Earlier in the day before our evening at El Lagar de Julio we’d made the trip along the TF-5 to Puerto De La Cruz. Like other centres that have taken mass tourism to their bosoms there were the big hotels, apartment blocks, parking problems and Chinese restaurants. But it certainly wasn’t all awful and a lasting impression we’d gained in Tenerife of litter-free streets and a general cleanliness was here again. We walked some villa areas, the old town and harbour; took some bitter coffee and snacks in a pavement café and greatly enjoyed the pool in the Jardin Botánico. At one point I fell into conversation with a couple from northern England who were loyal visitors, having returned for their autumn break for the thirteenth year. Its popularity for them was more to do with climate than culture and it was difficult to determine what they thought exemplified the essence of the island; after all, it was warm, sunny and not too foreign. And that probably sums it up – as long as the weather is reliably good you can rub along fairly comfortably in most places. They now had a favourite hotel, a favourite steak-house and a coterie of once-a-year friends. The La Ranilla district of the old town – that’s where they were headed – clearly has a lot to offer and, if one was minded to stay, that would be the first place to look for a table for two. One had a small suspicion, however, that the views from the quiet restaurant would include bare-chested oiks moving from one themed bar to the next. It seemed a long way from the cultivated fields of the Orotava valley or the hills past El Tanque.
We were feeling that there is clearly a great deal to Tenerife and more than we could have seen or sampled in the short time we had. Its reputation – at least, the reputation that a lot of writers and reporters wanted me to have – is probably unjustified. There are some genuine and well-documented flaws but it still gets a bad press. Pleasant banana plantations, tracts of unspoilt scenery, culinary gems like Julio’s and remnants of laurel forest do provide respite from the apartment blocks in Puerto and the breathtaking, single-minded exploitation of Playa de Las Americas and Los Cristianos but in an interesting way they contain the tourism rather than allowing the tourism to dominate. A discerning visitor can get away from it but you have to wonder for how long. With tourism providing over 32% of the island’s income the politicians clearly have something of an unrequited love affair with it.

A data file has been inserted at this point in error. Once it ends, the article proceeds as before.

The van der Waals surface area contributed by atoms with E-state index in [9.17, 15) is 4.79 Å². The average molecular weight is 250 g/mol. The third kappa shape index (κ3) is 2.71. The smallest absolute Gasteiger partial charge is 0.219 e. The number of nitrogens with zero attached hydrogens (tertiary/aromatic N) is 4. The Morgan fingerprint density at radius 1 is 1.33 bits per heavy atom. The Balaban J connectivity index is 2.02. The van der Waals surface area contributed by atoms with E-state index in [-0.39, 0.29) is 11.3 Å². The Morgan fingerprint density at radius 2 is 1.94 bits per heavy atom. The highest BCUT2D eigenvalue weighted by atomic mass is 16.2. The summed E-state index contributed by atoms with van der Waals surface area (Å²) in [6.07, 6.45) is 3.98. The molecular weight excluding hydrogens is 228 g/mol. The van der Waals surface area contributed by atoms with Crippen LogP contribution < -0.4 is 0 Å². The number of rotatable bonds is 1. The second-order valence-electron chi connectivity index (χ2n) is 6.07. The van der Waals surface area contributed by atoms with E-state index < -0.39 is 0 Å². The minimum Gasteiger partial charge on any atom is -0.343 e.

The islands, with devolved autonomous status, qualify for EU structural improvement funding so money is made available by bureaucrats for local politicians to spend on projects that are deemed [by the politicians, of course] to benefit the population or economy. Beautification, improvement of run-down urban areas, utility infrastructure and four-lane roads fall into those categories. So development is encouraged if it wears the mask of improvement, a bigger road is driven through the western end of the island, inward investment for tourist-related construction is facilitated and derelict industrial areas are turned into green spaces that are pleasant for people like me to stroll through. And, of course, every new project is justifiable – all new hotels in Tenerife, for example, must now be designated as ‘luxury’ but as someone who has been paid to stretch a developer’s budget to get an additional star pinned to a hotel’s rating, I know this to be nonsense. A 500-bed hotel, even when it is described as ‘Eco-development’, has the same environmental impact whatever its rating.